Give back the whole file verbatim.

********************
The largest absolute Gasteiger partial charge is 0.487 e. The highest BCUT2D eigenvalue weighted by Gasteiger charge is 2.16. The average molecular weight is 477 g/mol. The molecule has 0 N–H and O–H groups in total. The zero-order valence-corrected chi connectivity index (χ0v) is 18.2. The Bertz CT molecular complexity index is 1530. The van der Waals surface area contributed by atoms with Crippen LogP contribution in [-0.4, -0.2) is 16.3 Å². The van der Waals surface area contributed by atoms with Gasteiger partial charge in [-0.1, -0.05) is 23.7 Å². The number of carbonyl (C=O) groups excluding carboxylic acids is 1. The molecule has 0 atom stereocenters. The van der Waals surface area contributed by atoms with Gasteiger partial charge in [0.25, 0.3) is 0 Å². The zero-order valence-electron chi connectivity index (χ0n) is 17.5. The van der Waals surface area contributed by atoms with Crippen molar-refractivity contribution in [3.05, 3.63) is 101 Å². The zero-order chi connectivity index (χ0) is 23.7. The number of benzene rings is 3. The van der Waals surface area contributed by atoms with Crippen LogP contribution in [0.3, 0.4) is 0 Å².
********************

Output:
The largest absolute Gasteiger partial charge is 0.487 e. The highest BCUT2D eigenvalue weighted by Gasteiger charge is 2.16. The average molecular weight is 477 g/mol. The molecule has 0 N–H and O–H groups in total. The zero-order valence-corrected chi connectivity index (χ0v) is 18.2. The Bertz CT molecular complexity index is 1530. The van der Waals surface area contributed by atoms with Crippen LogP contribution in [-0.4, -0.2) is 16.3 Å². The van der Waals surface area contributed by atoms with Gasteiger partial charge in [-0.1, -0.05) is 23.7 Å². The number of carbonyl (C=O) groups excluding carboxylic acids is 1. The molecule has 0 atom stereocenters. The van der Waals surface area contributed by atoms with Gasteiger partial charge in [0.25, 0.3) is 0 Å². The zero-order valence-electron chi connectivity index (χ0n) is 17.5. The van der Waals surface area contributed by atoms with Crippen molar-refractivity contribution in [3.05, 3.63) is 101 Å². The zero-order chi connectivity index (χ0) is 23.7. The number of benzene rings is 3. The van der Waals surface area contributed by atoms with Crippen LogP contribution in [0.3, 0.4) is 0 Å².